BIG PLANS — Shopfitter Styles & Wood is looking forward to a spending spree – and a new look

Styles & Wood was a surprise hit went it went public in November last year. Initially, the surprise was that a fit-out contractor had gone for plc status at all, but that was eclipsed by the enthusiastic response it received from the stock exchange: its shares were two-and-a-half times oversubscribed, and their price went up 15% on the first day.

This reception reflected institutional investors’ confidence in a company that had enjoyed 12 years of uninterrupted growth, had a forward order book worth £681m and a string of devoted high-street clients that included Tesco, Sainsbury’s, Marks & Spencer, Barclays and John Lewis. At the time of going to press, its shares had risen from their starting price of 150p to reach 184p.

In 2007, Styles & Wood hopes to hit the acquisition trail with the £16m it made from the initial public offering. It wants to bolster its fast-growing support services business with design or facilities management firms. The plan is to move towards a fee-based consultancy model – another unusual step for a shopfitter.

“Ultimately we want to offer a turnkey solution to the retailer,” says Ivan McKeever, service development director. “They want more from the supply base – not just fit-out – but the market is really poorly serviced. Our consultancy offer is the thinking part added to the doing part.”

In just five years, Styles & Wood’s three support services businesses have grown to achieve a combined turnover of £20m and they now contribute a quarter of the group’s profits. StorePlanning replaces the work done by architects, StoreCare replaces the maintenance duties supplied by facilities management firms and StoreData provides the technology to manage vast portfolios of stores.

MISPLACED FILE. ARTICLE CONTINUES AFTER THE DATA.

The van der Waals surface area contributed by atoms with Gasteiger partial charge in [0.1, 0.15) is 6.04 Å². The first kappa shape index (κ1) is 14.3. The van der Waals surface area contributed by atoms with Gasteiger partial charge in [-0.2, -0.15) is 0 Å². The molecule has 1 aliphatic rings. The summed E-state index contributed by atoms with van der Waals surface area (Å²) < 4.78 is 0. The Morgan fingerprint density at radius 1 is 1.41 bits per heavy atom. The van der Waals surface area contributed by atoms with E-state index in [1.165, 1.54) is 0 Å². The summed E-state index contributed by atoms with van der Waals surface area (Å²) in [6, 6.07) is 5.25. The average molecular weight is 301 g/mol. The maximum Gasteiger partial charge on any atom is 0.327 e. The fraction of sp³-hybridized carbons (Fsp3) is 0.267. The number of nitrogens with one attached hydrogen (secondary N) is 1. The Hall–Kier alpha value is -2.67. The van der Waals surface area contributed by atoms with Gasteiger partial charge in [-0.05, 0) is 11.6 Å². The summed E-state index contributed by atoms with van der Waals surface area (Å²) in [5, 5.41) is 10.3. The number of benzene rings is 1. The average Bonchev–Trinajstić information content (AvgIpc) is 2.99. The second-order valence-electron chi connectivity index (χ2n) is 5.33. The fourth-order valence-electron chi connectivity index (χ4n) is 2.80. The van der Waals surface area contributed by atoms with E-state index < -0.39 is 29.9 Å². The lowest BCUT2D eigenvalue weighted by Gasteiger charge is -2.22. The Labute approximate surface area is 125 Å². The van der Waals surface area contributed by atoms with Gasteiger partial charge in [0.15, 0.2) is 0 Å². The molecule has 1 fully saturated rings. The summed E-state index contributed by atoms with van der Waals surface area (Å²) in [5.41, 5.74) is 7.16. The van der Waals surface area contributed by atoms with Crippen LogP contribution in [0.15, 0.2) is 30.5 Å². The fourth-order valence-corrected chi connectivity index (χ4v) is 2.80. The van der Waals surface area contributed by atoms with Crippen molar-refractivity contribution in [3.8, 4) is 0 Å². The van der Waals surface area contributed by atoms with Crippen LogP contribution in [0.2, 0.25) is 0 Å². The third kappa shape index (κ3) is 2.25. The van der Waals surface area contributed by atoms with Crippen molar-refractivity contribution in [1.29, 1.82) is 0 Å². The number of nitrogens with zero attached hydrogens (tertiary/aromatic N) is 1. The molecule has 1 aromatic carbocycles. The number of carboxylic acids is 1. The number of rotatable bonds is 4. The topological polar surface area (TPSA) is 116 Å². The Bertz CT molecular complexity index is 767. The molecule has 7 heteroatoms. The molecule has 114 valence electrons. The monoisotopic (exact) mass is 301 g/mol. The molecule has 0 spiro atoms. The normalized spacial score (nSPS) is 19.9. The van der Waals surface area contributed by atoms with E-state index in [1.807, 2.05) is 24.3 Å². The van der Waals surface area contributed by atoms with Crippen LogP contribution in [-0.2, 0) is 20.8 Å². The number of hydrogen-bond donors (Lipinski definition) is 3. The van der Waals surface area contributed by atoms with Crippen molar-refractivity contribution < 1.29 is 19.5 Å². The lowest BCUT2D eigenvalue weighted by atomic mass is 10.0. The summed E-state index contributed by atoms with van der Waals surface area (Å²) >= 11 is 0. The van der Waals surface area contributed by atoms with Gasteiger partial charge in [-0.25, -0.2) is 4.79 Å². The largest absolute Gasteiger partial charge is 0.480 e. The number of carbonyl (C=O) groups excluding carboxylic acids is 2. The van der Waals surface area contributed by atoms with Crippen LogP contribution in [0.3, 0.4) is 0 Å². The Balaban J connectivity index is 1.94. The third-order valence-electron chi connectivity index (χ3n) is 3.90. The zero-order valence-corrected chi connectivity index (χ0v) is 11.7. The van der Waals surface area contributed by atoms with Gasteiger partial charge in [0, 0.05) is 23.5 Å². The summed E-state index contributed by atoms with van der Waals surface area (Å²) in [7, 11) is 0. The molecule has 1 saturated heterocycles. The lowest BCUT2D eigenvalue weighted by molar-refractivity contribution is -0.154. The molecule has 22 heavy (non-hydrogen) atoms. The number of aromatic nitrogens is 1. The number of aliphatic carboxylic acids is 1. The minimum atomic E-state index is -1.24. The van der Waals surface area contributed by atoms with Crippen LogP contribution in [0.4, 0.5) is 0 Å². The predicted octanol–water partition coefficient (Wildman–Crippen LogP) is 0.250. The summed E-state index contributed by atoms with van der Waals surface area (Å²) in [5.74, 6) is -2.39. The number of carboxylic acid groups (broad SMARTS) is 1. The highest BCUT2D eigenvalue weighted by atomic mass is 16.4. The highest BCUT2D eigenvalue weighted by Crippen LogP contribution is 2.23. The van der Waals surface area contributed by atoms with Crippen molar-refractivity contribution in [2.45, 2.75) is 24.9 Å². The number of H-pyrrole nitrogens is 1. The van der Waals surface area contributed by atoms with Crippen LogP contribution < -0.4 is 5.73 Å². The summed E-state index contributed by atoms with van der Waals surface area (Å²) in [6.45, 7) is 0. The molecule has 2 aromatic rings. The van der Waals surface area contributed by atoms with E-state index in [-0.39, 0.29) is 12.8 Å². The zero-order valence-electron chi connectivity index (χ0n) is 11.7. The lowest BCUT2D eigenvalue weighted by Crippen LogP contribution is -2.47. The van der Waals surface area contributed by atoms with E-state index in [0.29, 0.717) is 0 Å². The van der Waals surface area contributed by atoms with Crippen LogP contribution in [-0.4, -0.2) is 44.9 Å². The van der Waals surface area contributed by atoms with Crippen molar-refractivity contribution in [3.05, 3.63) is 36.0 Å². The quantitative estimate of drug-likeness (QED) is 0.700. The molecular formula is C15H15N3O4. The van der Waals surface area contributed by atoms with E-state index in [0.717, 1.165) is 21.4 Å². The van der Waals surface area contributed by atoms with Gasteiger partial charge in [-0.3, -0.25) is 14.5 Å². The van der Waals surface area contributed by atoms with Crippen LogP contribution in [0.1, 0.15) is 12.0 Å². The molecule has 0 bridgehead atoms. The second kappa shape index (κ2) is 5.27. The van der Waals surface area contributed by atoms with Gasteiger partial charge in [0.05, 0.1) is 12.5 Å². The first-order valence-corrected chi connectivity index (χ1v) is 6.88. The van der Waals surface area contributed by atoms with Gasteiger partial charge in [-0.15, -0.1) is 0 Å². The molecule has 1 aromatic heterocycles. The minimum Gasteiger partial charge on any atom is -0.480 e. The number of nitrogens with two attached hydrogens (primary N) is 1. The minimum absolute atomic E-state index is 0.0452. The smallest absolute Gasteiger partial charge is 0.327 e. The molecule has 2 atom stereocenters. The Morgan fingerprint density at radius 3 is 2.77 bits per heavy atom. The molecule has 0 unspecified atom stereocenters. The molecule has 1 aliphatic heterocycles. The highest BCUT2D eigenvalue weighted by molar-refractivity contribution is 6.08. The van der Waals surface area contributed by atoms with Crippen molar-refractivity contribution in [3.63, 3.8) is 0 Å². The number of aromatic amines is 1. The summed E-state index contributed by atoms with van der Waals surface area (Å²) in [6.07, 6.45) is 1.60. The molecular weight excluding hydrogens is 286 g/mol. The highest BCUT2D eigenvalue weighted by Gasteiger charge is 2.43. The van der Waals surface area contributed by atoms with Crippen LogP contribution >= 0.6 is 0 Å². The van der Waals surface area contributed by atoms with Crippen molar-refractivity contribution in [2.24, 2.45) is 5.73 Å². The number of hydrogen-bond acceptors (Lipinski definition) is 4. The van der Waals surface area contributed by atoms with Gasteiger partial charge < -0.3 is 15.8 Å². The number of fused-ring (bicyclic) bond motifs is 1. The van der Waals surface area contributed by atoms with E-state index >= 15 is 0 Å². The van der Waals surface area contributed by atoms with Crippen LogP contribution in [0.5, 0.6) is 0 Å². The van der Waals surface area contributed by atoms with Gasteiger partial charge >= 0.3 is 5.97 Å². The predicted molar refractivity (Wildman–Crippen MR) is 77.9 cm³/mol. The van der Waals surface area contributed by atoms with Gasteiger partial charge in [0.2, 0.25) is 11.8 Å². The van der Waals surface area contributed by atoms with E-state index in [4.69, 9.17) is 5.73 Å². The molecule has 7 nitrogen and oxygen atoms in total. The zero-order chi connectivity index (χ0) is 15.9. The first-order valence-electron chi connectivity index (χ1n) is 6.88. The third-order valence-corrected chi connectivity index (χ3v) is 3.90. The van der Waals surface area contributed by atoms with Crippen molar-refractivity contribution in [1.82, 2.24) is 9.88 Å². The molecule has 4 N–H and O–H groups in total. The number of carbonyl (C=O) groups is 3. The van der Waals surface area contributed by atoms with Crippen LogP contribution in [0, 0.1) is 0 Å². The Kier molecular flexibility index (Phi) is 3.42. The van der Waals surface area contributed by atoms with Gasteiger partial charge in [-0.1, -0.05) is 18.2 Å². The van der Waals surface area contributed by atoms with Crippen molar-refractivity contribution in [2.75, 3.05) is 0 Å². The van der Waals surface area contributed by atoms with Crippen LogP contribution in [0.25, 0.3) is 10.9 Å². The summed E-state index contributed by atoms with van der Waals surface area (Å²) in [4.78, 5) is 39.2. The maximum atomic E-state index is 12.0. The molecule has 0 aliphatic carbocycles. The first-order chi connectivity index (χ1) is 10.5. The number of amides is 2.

There’s a marketplace of 50-100 retailers and we’re trading with 30 of them

Ivan McKeever

McKeever says it will cross-sell support services to existing clients. More than 90% of Styles & Wood’s work is repeat business – retail isn’t a huge marketplace, so it must maintain customer loyalty. “Our business has been deliberately focused on the top-end retail players – those with the largest portfolio or the heaviest investors,” says McKeever. “There’s a marketplace of, say, 50-100 retailers that you’d want to do business with and we’re trading with 30 of them.”

The fastest growing stream is StoreCare, which helps retailers manage instore marketing initiatives – a significant gap in the market. “It hits that middle market between FM and large fit-out,” says McKeever. “It might not sound sexy but it’s an important part of what the retailer does. Everyone will get a story from the big jobs but I don’t think the industry has recognised this kind of activity yet and it’s really starting to take shape and grow fast – the numbers speak for themselves.”

Barclays and Tesco were the first customers to sign up for all four services, but Steve Wilton, the support services director, says other firms are now catching on. “We were at market two years before anyone else. Now that retailers have got their heads around frameworks for things like minor works and architecture services, they come to us because we brought the idea to them. It’s brought a bigger scale for contract wins.”

Revenues on the high street might be down but this is exactly what puts Styles & Wood in such a strong position, says McKeever. “When consumer spending was taking a dip in 2003/04, retailers wanted to get the cost out of their operations so they turned to property teams and either constrained the number of staff or restructured. But the work those people did had to go somewhere and we were well placed because we could offer the design, the project management, the maintenance and minor works management.”

Turnover 2005 £171m
Pre-tax profit £4.1m
Staff 380
Management team Chairman Gerard Quiligotti, chief executive Neil Davies
Offices Headquarters in Altrincham, Cheshire; offices in London, Nottingham and Milton Keynes
Sector Retail fit-out, support services